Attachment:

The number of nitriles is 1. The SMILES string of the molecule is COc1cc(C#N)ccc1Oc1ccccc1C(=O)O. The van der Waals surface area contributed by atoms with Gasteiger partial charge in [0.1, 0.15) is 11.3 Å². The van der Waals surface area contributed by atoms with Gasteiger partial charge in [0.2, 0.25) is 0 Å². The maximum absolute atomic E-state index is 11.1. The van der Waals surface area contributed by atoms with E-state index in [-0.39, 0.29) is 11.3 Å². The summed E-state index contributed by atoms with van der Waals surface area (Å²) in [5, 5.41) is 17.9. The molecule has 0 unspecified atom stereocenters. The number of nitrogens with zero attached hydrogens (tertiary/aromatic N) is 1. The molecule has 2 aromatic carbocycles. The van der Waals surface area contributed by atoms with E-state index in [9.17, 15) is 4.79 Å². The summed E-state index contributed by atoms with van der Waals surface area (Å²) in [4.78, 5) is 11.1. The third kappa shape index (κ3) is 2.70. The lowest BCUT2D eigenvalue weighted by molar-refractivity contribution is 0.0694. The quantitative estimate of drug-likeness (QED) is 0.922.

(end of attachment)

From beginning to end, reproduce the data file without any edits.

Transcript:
The number of nitriles is 1. The SMILES string of the molecule is COc1cc(C#N)ccc1Oc1ccccc1C(=O)O. The van der Waals surface area contributed by atoms with Gasteiger partial charge in [0.1, 0.15) is 11.3 Å². The van der Waals surface area contributed by atoms with Gasteiger partial charge in [0.2, 0.25) is 0 Å². The maximum absolute atomic E-state index is 11.1. The van der Waals surface area contributed by atoms with E-state index in [-0.39, 0.29) is 11.3 Å². The summed E-state index contributed by atoms with van der Waals surface area (Å²) in [5, 5.41) is 17.9. The molecule has 0 unspecified atom stereocenters. The number of nitrogens with zero attached hydrogens (tertiary/aromatic N) is 1. The molecule has 2 aromatic carbocycles. The van der Waals surface area contributed by atoms with E-state index in [9.17, 15) is 4.79 Å². The summed E-state index contributed by atoms with van der Waals surface area (Å²) in [4.78, 5) is 11.1. The third kappa shape index (κ3) is 2.70. The lowest BCUT2D eigenvalue weighted by molar-refractivity contribution is 0.0694. The quantitative estimate of drug-likeness (QED) is 0.922.